[super dealloc];
}

////////////////////////////////////////////////////////////////////////////////////////////////

- (void) onTick:(ccTime)dt
{
	[self updateClockDisplay];
}

////////////////////////////////////////////////////////////////////////////////////////////////

- (void) updateClockDisplay
{
	NSDate *now = [NSDate date];
	NSCalendar *calendar = [NSCalendar currentCalendar];
	NSDateComponents *components = [calendar components:NSHourCalendarUnit|NSMinuteCalendarUnit|NSSecondCalendarUnit fromDate:now];
	int timeComponents[6];

	// now transform the hours, minutes and seconds into binary nibbles
	timeComponents[0] = [components hour] / 10;
	timeComponents[1] = [components hour] % 10;
	timeComponents[2] = [components minute] / 10;
	timeComponents[3] = [components minute] % 10;
	timeComponents[4] = [components second] / 10;
	timeComponents[5] = [components second] % 10;
	
	// translate each component into a binary nibble string
	for (int i = 0; i < 6; i++ )
	{
		NSMutableString* str = [NSMutableString string];
		
		for ( int bit = 8; bit > 0; bit >>= 1 )
			timeComponents[i] & bit ? [str appendString:@"1"] : [str appendString:@"0"];
			
		[_arrLabels[i] setString:str];
	}
}

@end

cocos2d-iphone: Sliding menu (from Lumi)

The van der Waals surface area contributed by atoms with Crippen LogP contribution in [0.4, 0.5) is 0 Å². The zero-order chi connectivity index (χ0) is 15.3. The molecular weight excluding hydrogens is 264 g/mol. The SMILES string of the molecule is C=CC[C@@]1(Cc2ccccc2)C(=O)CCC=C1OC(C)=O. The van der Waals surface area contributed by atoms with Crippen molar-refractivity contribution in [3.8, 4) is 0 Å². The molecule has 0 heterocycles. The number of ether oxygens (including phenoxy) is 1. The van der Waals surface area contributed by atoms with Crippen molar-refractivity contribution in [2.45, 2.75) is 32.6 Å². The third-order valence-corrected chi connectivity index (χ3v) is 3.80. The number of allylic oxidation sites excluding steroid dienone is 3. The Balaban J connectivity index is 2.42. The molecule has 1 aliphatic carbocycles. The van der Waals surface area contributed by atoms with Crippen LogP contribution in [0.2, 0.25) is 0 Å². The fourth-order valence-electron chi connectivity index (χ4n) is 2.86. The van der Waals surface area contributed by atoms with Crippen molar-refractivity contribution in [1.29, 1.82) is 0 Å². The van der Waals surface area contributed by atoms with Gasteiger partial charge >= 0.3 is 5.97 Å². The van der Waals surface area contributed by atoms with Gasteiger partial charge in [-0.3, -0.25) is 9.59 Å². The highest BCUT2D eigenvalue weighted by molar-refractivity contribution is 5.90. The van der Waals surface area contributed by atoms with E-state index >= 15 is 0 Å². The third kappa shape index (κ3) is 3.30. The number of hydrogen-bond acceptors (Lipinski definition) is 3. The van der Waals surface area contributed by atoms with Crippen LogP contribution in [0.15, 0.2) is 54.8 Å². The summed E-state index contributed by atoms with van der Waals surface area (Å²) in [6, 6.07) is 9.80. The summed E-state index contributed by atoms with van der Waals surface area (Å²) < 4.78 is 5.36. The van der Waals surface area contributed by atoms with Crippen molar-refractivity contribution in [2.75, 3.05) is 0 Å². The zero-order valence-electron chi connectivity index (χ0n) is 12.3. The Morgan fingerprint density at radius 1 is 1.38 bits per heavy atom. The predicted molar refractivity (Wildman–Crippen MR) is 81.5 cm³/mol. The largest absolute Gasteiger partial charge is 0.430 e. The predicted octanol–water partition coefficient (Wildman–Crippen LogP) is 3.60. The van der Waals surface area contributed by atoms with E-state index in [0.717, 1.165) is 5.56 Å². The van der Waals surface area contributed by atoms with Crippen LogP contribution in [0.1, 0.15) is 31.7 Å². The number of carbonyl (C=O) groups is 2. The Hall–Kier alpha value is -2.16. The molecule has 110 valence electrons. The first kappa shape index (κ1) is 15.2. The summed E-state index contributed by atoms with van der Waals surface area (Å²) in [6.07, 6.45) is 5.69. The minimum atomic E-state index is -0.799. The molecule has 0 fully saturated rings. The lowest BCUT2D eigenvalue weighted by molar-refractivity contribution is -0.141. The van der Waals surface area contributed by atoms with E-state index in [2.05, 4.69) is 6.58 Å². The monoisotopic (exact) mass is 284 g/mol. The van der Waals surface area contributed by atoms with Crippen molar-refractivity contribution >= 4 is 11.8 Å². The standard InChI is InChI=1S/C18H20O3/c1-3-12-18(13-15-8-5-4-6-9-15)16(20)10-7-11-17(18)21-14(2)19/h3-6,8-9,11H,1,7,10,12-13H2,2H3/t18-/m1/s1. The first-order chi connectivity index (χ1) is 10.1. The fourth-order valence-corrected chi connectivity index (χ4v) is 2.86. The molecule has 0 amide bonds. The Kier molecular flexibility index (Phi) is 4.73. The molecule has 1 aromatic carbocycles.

15

When Lumi was being designed, I wanted to make the navigation through the level packs and levels as slick as possible. I had played enough iOS games to know that navigation makes a huge difference to a games impact on a player. We were aiming for a simple, almost obvious paradigm to allow players to navigate through the level packs and levels.
I realised that during the discussions, the word ‘pages’ was constantly mentioned, as in ‘when the player goes from this page to this page’ or ‘maybe we should let the player flip through pages of levels’… this was so obvious – we were even using it while discussing WHAT the navigation would be. So, pages it was. With that out of the way, I decided to go with a UI mechanism similar to what Angry Birds had done for their level selection mechanics, which was to allow the user to slide left/right to flip ‘pages’.

Initially I had the code doing the same thing (sliding left and right), and that worked really well, but after I saw the graphic assets and we discussed how the level pack graphics would look, I realised I had to move to an up/down sliding mechanism. Not a problem, a quick refactor, a new enumeration and voila!

So now that Lumi has been released, and is doing well, I thought I’d share the code behind Lumi’s sliding menu system.

WARNING! LOTS OF CODE COMING NOW…

(more…)

Lumi and Lumi HD have been approved and released on the App Store!

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I’m extremely proud and happy to announce that our second game, Lumi, has been released for both iPhone and iPad this evening.

You can grab your free copy at the following links:

Lumi
Lumi HD